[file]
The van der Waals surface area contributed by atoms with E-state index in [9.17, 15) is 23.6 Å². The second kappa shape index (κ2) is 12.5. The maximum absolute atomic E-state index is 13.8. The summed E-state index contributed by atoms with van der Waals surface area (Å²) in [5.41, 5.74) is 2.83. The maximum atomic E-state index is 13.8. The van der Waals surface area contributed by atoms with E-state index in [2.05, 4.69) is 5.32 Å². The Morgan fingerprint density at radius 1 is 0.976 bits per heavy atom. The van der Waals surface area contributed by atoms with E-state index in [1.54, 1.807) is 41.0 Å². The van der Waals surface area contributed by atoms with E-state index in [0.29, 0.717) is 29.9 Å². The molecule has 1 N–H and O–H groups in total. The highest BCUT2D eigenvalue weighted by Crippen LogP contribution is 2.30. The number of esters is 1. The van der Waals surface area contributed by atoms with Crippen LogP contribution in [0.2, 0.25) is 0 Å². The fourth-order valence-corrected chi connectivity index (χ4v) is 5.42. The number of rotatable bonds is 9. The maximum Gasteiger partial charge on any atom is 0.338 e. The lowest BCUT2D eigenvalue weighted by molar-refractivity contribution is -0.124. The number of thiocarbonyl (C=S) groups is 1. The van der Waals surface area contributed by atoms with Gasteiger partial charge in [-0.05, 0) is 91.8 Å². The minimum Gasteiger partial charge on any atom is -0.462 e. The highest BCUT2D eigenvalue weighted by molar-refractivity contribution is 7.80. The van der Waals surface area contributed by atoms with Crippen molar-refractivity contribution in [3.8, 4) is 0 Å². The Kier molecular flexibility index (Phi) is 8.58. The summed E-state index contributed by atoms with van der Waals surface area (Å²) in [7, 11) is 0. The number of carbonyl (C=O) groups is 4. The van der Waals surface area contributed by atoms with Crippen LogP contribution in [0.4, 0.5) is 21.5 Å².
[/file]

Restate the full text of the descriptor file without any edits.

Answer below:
The van der Waals surface area contributed by atoms with E-state index in [9.17, 15) is 23.6 Å². The second kappa shape index (κ2) is 12.5. The maximum absolute atomic E-state index is 13.8. The summed E-state index contributed by atoms with van der Waals surface area (Å²) in [5.41, 5.74) is 2.83. The maximum atomic E-state index is 13.8. The van der Waals surface area contributed by atoms with E-state index in [2.05, 4.69) is 5.32 Å². The Morgan fingerprint density at radius 1 is 0.976 bits per heavy atom. The van der Waals surface area contributed by atoms with E-state index in [1.54, 1.807) is 41.0 Å². The van der Waals surface area contributed by atoms with E-state index in [0.29, 0.717) is 29.9 Å². The molecule has 1 N–H and O–H groups in total. The highest BCUT2D eigenvalue weighted by Crippen LogP contribution is 2.30. The number of esters is 1. The van der Waals surface area contributed by atoms with Crippen LogP contribution in [0.2, 0.25) is 0 Å². The fourth-order valence-corrected chi connectivity index (χ4v) is 5.42. The number of rotatable bonds is 9. The maximum Gasteiger partial charge on any atom is 0.338 e. The lowest BCUT2D eigenvalue weighted by molar-refractivity contribution is -0.124. The number of thiocarbonyl (C=S) groups is 1. The van der Waals surface area contributed by atoms with Gasteiger partial charge in [-0.05, 0) is 91.8 Å². The minimum Gasteiger partial charge on any atom is -0.462 e. The highest BCUT2D eigenvalue weighted by molar-refractivity contribution is 7.80. The van der Waals surface area contributed by atoms with Crippen molar-refractivity contribution in [3.8, 4) is 0 Å². The Kier molecular flexibility index (Phi) is 8.58. The summed E-state index contributed by atoms with van der Waals surface area (Å²) in [7, 11) is 0. The number of carbonyl (C=O) groups is 4. The van der Waals surface area contributed by atoms with Crippen LogP contribution in [0.4, 0.5) is 21.5 Å².